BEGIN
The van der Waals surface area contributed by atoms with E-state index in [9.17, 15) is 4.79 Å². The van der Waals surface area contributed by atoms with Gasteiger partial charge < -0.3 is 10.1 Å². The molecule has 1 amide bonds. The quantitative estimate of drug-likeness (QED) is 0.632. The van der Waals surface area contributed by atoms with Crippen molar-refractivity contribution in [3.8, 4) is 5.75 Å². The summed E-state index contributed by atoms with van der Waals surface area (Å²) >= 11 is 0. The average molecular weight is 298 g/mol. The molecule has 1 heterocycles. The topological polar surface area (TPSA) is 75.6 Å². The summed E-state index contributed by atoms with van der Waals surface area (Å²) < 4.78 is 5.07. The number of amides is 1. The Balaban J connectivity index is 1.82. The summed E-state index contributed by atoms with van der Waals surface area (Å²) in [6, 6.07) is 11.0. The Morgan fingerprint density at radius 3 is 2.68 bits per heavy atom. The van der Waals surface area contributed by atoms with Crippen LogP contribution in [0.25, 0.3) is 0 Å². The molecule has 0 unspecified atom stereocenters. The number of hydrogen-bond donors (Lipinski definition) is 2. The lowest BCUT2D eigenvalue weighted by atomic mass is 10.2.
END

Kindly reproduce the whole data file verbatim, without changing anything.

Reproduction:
The van der Waals surface area contributed by atoms with E-state index in [9.17, 15) is 4.79 Å². The van der Waals surface area contributed by atoms with Gasteiger partial charge < -0.3 is 10.1 Å². The molecule has 1 amide bonds. The quantitative estimate of drug-likeness (QED) is 0.632. The van der Waals surface area contributed by atoms with Crippen molar-refractivity contribution in [3.8, 4) is 5.75 Å². The summed E-state index contributed by atoms with van der Waals surface area (Å²) >= 11 is 0. The average molecular weight is 298 g/mol. The molecule has 1 heterocycles. The topological polar surface area (TPSA) is 75.6 Å². The summed E-state index contributed by atoms with van der Waals surface area (Å²) < 4.78 is 5.07. The number of amides is 1. The Balaban J connectivity index is 1.82. The summed E-state index contributed by atoms with van der Waals surface area (Å²) in [6, 6.07) is 11.0. The Morgan fingerprint density at radius 3 is 2.68 bits per heavy atom. The van der Waals surface area contributed by atoms with Crippen LogP contribution in [0.25, 0.3) is 0 Å². The molecule has 0 unspecified atom stereocenters. The number of hydrogen-bond donors (Lipinski definition) is 2. The lowest BCUT2D eigenvalue weighted by atomic mass is 10.2.